Phosphotyrosine profiling of NSCLC cells in response to EGF and HGF reveals network specific mediators of invasion.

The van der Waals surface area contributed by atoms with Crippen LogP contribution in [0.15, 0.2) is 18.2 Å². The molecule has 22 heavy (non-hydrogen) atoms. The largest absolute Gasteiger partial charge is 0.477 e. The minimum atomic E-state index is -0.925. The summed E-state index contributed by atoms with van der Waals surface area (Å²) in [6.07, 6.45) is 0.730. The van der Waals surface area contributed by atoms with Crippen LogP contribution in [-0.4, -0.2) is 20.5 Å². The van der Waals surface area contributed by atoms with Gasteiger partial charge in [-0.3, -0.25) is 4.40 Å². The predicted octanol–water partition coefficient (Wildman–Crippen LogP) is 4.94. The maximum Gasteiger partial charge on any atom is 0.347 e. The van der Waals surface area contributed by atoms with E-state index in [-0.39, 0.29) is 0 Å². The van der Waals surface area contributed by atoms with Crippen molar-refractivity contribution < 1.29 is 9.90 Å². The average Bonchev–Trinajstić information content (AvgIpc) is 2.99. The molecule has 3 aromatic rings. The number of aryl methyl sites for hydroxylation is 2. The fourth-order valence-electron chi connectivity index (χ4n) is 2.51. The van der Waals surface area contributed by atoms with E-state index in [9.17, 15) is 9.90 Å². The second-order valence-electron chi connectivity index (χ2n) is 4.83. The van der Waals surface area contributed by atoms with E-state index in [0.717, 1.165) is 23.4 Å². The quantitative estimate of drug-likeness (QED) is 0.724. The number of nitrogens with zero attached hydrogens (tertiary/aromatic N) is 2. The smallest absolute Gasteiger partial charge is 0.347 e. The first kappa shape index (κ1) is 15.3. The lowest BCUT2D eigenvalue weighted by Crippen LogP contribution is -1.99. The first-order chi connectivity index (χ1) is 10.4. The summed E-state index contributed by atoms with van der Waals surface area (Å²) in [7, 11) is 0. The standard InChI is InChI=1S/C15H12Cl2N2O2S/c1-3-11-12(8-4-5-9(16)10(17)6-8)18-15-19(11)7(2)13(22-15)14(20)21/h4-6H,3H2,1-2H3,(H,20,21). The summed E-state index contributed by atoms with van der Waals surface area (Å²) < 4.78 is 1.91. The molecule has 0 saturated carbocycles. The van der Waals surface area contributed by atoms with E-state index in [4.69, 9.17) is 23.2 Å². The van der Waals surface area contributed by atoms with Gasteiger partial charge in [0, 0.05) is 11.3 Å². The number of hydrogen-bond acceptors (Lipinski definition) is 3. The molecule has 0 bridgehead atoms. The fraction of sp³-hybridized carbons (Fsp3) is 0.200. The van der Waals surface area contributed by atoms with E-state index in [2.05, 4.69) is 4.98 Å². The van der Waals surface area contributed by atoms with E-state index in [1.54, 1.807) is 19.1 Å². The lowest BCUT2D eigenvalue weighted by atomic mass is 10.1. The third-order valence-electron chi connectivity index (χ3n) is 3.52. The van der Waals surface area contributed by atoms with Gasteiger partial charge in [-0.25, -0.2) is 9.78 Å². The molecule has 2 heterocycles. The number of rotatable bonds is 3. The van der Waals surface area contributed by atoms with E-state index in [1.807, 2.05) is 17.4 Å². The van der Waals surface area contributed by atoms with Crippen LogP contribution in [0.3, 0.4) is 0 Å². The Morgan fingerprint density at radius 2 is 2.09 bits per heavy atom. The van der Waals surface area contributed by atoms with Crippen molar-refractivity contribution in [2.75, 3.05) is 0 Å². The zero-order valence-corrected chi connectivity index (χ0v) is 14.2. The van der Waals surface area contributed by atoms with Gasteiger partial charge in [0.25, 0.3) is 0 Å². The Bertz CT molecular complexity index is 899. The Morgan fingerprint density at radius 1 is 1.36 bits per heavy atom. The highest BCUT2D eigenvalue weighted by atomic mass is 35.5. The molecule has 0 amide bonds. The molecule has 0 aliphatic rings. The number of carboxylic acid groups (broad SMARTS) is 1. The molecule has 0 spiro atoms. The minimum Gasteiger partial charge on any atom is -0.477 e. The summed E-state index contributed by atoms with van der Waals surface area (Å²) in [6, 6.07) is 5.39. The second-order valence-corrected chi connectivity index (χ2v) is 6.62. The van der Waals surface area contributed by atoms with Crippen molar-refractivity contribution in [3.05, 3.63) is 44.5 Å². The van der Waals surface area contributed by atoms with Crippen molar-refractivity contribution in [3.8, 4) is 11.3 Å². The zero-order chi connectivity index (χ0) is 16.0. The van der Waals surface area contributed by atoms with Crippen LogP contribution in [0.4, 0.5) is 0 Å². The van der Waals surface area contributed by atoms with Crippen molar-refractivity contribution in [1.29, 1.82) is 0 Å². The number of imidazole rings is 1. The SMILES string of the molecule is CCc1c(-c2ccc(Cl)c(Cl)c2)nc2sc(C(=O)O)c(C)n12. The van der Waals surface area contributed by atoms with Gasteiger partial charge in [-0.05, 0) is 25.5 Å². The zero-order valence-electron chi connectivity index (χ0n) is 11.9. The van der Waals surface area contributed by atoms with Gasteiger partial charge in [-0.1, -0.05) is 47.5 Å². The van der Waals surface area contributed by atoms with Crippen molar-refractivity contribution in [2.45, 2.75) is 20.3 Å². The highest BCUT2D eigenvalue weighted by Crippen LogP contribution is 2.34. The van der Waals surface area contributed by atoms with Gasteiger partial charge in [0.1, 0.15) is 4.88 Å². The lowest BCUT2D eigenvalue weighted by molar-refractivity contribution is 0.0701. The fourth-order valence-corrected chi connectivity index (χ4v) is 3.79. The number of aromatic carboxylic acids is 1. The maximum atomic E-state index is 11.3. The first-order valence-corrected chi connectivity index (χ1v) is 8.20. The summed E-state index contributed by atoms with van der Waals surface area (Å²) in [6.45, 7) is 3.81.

ABSTRACT: Growth factor signaling is deregulated in cancer and often leads to invasion, yet receptor tyrosine kinase signaling pathways driving invasion under different growth factor conditions are not well understood. To identify specific signaling molecules regulating invasion of A549 non-small cell lung carcinoma (NSCLC) cells downstream of the epidermal growth factor receptor (EGFR) and Met, quantitative site-specific mass spectrometric analysis of tyrosine phosphorylation was performed following epidermal growth factor (EGF) or hepatocyte growth factor (HGF) stimulation, at three different growth factor concentrations and at two time points. Through this analysis, the temporal and concentration dependent phosphorylation profiles were obtained for 131 and 139 sites downstream of EGF and HGF stimulation, respectively. To characterize the effect of these signaling network alterations, we quantified 3D cell migration/invasion through Matrigel. Partial least-squares regression (PLSR) analysis was performed to identify the tyrosine phosphorylation sites most strongly correlated with EGF and/or HGF mediated invasion. Potential common and specific signaling events required for driving invasion downstream of EGFR and Met were identified using either a combined or two independent PLSR models, based on the quantitative EGF or HGF data. Our data highlight the integration and compartmentalization of signaling required for invasion in cancer.